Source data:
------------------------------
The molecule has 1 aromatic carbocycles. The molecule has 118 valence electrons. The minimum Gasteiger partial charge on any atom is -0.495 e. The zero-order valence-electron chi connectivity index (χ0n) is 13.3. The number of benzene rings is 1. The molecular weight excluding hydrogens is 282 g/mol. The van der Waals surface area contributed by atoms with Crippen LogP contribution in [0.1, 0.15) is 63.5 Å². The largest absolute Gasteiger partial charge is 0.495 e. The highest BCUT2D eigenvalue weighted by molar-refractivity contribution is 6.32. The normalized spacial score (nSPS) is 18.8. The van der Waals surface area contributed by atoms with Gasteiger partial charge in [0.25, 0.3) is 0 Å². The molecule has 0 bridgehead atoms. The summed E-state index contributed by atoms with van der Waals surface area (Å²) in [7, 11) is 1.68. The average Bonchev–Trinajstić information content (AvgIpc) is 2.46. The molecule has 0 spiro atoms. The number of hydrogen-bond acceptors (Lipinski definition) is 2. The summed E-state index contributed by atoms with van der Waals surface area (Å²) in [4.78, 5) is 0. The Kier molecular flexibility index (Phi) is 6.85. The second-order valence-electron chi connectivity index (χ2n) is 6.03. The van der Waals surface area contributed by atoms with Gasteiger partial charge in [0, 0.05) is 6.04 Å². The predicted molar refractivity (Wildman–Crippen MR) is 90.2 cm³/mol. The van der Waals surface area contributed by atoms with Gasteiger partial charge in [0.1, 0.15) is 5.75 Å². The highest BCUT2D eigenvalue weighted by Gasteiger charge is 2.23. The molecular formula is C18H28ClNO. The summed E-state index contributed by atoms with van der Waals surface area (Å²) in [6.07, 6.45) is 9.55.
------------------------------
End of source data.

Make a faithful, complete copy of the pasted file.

The molecule has 1 aromatic carbocycles. The molecule has 118 valence electrons. The minimum Gasteiger partial charge on any atom is -0.495 e. The zero-order valence-electron chi connectivity index (χ0n) is 13.3. The number of benzene rings is 1. The molecular weight excluding hydrogens is 282 g/mol. The van der Waals surface area contributed by atoms with Crippen LogP contribution in [0.1, 0.15) is 63.5 Å². The largest absolute Gasteiger partial charge is 0.495 e. The highest BCUT2D eigenvalue weighted by molar-refractivity contribution is 6.32. The normalized spacial score (nSPS) is 18.8. The van der Waals surface area contributed by atoms with Gasteiger partial charge in [0.25, 0.3) is 0 Å². The molecule has 0 bridgehead atoms. The summed E-state index contributed by atoms with van der Waals surface area (Å²) in [7, 11) is 1.68. The average Bonchev–Trinajstić information content (AvgIpc) is 2.46. The molecule has 0 spiro atoms. The number of hydrogen-bond acceptors (Lipinski definition) is 2. The summed E-state index contributed by atoms with van der Waals surface area (Å²) in [4.78, 5) is 0. The Kier molecular flexibility index (Phi) is 6.85. The second-order valence-electron chi connectivity index (χ2n) is 6.03. The van der Waals surface area contributed by atoms with Gasteiger partial charge in [0, 0.05) is 6.04 Å². The predicted molar refractivity (Wildman–Crippen MR) is 90.2 cm³/mol. The van der Waals surface area contributed by atoms with Gasteiger partial charge in [0.1, 0.15) is 5.75 Å². The highest BCUT2D eigenvalue weighted by Gasteiger charge is 2.23. The molecular formula is C18H28ClNO. The summed E-state index contributed by atoms with van der Waals surface area (Å²) in [6.07, 6.45) is 9.55.